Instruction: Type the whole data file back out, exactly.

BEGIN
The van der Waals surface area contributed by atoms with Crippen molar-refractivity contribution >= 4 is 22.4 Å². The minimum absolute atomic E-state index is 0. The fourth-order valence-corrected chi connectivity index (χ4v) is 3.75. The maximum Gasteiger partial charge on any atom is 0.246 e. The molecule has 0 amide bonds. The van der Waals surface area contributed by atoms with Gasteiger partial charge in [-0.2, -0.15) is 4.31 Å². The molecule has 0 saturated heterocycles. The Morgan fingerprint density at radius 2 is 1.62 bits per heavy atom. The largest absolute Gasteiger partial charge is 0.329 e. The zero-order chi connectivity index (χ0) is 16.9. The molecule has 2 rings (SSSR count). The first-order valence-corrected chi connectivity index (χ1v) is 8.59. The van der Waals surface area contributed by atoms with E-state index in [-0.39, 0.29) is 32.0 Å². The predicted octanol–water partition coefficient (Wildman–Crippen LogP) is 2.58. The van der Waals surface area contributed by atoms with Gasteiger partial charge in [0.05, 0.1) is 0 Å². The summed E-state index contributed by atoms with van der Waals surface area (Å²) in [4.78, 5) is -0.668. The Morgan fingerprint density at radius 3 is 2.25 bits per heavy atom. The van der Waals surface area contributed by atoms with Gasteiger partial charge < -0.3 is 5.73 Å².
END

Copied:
The van der Waals surface area contributed by atoms with Crippen molar-refractivity contribution >= 4 is 22.4 Å². The minimum absolute atomic E-state index is 0. The fourth-order valence-corrected chi connectivity index (χ4v) is 3.75. The maximum Gasteiger partial charge on any atom is 0.246 e. The molecule has 0 amide bonds. The van der Waals surface area contributed by atoms with Gasteiger partial charge in [-0.2, -0.15) is 4.31 Å². The molecule has 0 saturated heterocycles. The Morgan fingerprint density at radius 2 is 1.62 bits per heavy atom. The largest absolute Gasteiger partial charge is 0.329 e. The zero-order chi connectivity index (χ0) is 16.9. The molecule has 2 rings (SSSR count). The first-order valence-corrected chi connectivity index (χ1v) is 8.59. The van der Waals surface area contributed by atoms with E-state index in [-0.39, 0.29) is 32.0 Å². The predicted octanol–water partition coefficient (Wildman–Crippen LogP) is 2.58. The van der Waals surface area contributed by atoms with Gasteiger partial charge in [0.05, 0.1) is 0 Å². The summed E-state index contributed by atoms with van der Waals surface area (Å²) in [4.78, 5) is -0.668. The Morgan fingerprint density at radius 3 is 2.25 bits per heavy atom. The van der Waals surface area contributed by atoms with Gasteiger partial charge < -0.3 is 5.73 Å².